You, Mr. Aceti, seem to forget, the government is by and for the people. We, the people, with our tax dollars, are keeping our beaches clean. Some of us question how much extra sand is now being dumped on our beaches. Some of question "progress," because there is so much more traffic here now, housing is so horribly expensive.

    Yes, we appreciate the word free, as in free market. But you can't just have laissez faire, survival of the fittest, either. That is why utility commissions, government oversight have been set up to begin with. Otherwise we could go back to the Missions owning huge plots of land and holding the serfs, natives, in bondage. Toiling for the chosen few.

    We can't turn back time. The financial, business interests of this community have prospered, sometimes at the expense of some of the rest of us. The libraries have existed before Encinitas incorporated. Now our library has been demolished, with no new library construction completion in sight.

    Our beaches were here long before all the people got attracted, all the run off and pollution began to have greater and greater impact. We feel the majority of profits, unfortunately, have been made by speculators, the middlemen, profiting from rapid turn over, construction of homes. We know this is a great place to live, used to be much simpler, more peaceful, too.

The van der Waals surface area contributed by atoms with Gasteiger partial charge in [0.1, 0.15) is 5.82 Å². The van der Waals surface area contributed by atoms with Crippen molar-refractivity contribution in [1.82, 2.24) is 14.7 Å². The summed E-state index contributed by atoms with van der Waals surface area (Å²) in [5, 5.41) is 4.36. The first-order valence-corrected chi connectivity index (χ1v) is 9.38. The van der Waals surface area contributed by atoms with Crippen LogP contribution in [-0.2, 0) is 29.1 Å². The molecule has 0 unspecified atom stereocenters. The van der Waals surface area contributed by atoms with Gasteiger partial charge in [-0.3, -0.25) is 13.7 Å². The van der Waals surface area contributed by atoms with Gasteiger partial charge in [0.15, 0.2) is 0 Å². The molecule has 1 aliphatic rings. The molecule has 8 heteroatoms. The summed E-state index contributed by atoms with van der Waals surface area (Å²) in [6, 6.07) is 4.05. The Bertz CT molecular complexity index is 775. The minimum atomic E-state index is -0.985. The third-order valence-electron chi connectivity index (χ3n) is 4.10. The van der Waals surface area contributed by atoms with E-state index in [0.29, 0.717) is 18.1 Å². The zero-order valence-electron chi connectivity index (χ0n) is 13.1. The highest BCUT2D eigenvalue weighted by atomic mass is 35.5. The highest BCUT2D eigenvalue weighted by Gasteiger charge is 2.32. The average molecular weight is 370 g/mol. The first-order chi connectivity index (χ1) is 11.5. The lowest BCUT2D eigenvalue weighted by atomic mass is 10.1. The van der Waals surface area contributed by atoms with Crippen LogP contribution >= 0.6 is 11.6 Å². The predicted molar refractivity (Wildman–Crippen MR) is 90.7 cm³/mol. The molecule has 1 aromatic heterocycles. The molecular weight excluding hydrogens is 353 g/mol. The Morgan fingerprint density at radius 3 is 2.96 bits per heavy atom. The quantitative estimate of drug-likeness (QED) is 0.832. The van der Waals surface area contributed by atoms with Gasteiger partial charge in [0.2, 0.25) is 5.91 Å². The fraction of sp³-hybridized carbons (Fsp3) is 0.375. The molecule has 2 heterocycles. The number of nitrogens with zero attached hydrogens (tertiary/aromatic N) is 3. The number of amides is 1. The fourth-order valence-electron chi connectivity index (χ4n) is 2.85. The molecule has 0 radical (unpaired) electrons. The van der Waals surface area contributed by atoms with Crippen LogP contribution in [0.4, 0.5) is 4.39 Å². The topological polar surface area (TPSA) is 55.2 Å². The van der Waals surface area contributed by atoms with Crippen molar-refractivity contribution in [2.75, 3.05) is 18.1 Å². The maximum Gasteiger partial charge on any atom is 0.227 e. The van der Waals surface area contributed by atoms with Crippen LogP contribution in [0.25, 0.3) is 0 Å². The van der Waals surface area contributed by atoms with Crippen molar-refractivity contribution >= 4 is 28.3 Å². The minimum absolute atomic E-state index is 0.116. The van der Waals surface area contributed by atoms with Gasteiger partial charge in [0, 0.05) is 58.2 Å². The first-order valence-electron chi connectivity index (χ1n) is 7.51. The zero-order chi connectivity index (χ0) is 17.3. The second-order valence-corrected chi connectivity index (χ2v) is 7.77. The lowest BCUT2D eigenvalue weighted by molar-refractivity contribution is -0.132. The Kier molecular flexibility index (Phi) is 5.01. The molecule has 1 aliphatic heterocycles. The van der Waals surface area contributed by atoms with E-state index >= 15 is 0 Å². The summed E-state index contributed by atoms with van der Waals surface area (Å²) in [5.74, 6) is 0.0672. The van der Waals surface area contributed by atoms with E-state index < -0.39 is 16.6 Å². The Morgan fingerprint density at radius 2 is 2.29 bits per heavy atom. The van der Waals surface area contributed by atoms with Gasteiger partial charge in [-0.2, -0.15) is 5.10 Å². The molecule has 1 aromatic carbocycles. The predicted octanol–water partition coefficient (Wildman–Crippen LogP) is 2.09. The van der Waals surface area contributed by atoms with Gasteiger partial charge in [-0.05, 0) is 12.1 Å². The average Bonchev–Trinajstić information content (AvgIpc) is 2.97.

Truthfully, we liked the older city streets, the older business district downtown just fine. Part of the deal here was that the City was required to improve its sidewalks, curbs due to Federal law concerning Americans with Disabilities. So we try to be compassionate, understanding. We refuse to be gullible, fooled by the likes of you.

    And which way is it, Steve? First you say people are just politicizing the clean water issue as a springboard for candidacy, then you accuse of not wanting to govern. Whoever would run would have to deal with James Bond, Jerome Stocks, and Maggie, who in this case, hasn't been able to clear the fog from her head to see the inequities of the storm drain program, for looking through poopy water. We still have hopes that Maggie will see the light of reason. We hope her heart is where her mouth is.